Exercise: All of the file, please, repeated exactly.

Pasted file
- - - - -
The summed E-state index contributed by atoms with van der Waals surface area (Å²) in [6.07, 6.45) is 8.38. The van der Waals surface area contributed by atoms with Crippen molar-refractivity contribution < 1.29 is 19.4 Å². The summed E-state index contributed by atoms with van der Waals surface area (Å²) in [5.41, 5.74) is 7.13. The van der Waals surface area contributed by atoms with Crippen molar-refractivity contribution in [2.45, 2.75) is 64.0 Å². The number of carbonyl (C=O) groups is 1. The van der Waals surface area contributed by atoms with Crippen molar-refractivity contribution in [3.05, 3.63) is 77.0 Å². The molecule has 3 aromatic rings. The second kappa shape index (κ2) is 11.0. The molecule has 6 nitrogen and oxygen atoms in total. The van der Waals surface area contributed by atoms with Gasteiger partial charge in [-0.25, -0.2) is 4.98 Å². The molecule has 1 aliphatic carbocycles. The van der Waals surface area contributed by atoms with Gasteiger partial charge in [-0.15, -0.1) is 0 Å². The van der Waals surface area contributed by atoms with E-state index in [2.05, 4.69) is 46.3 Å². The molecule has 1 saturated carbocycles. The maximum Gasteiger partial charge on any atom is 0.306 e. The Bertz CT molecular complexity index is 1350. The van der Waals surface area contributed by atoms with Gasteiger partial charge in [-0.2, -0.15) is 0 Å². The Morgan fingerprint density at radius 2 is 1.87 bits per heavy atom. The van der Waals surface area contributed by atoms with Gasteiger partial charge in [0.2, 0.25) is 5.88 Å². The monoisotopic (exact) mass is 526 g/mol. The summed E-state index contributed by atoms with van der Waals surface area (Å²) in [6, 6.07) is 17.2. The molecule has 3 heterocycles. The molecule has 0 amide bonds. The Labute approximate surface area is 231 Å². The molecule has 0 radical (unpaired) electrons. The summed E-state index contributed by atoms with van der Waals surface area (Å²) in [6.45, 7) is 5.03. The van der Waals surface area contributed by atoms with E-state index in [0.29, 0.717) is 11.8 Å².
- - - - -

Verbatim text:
The summed E-state index contributed by atoms with van der Waals surface area (Å²) in [6.07, 6.45) is 8.38. The van der Waals surface area contributed by atoms with Crippen molar-refractivity contribution < 1.29 is 19.4 Å². The summed E-state index contributed by atoms with van der Waals surface area (Å²) in [5.41, 5.74) is 7.13. The van der Waals surface area contributed by atoms with Crippen molar-refractivity contribution in [2.45, 2.75) is 64.0 Å². The number of carbonyl (C=O) groups is 1. The van der Waals surface area contributed by atoms with Crippen molar-refractivity contribution in [3.05, 3.63) is 77.0 Å². The molecule has 3 aromatic rings. The second kappa shape index (κ2) is 11.0. The molecule has 6 nitrogen and oxygen atoms in total. The van der Waals surface area contributed by atoms with Gasteiger partial charge in [-0.25, -0.2) is 4.98 Å². The molecule has 1 aliphatic carbocycles. The van der Waals surface area contributed by atoms with Gasteiger partial charge in [-0.15, -0.1) is 0 Å². The van der Waals surface area contributed by atoms with E-state index in [2.05, 4.69) is 46.3 Å². The molecule has 1 saturated carbocycles. The maximum Gasteiger partial charge on any atom is 0.306 e. The Bertz CT molecular complexity index is 1350. The van der Waals surface area contributed by atoms with Gasteiger partial charge in [-0.2, -0.15) is 0 Å². The Morgan fingerprint density at radius 2 is 1.87 bits per heavy atom. The van der Waals surface area contributed by atoms with Gasteiger partial charge in [0.2, 0.25) is 5.88 Å². The monoisotopic (exact) mass is 526 g/mol. The summed E-state index contributed by atoms with van der Waals surface area (Å²) in [6, 6.07) is 17.2. The molecule has 3 heterocycles. The molecule has 0 amide bonds. The Labute approximate surface area is 231 Å². The molecule has 0 radical (unpaired) electrons. The summed E-state index contributed by atoms with van der Waals surface area (Å²) in [6.45, 7) is 5.03. The van der Waals surface area contributed by atoms with E-state index in [0.29, 0.717) is 11.8 Å².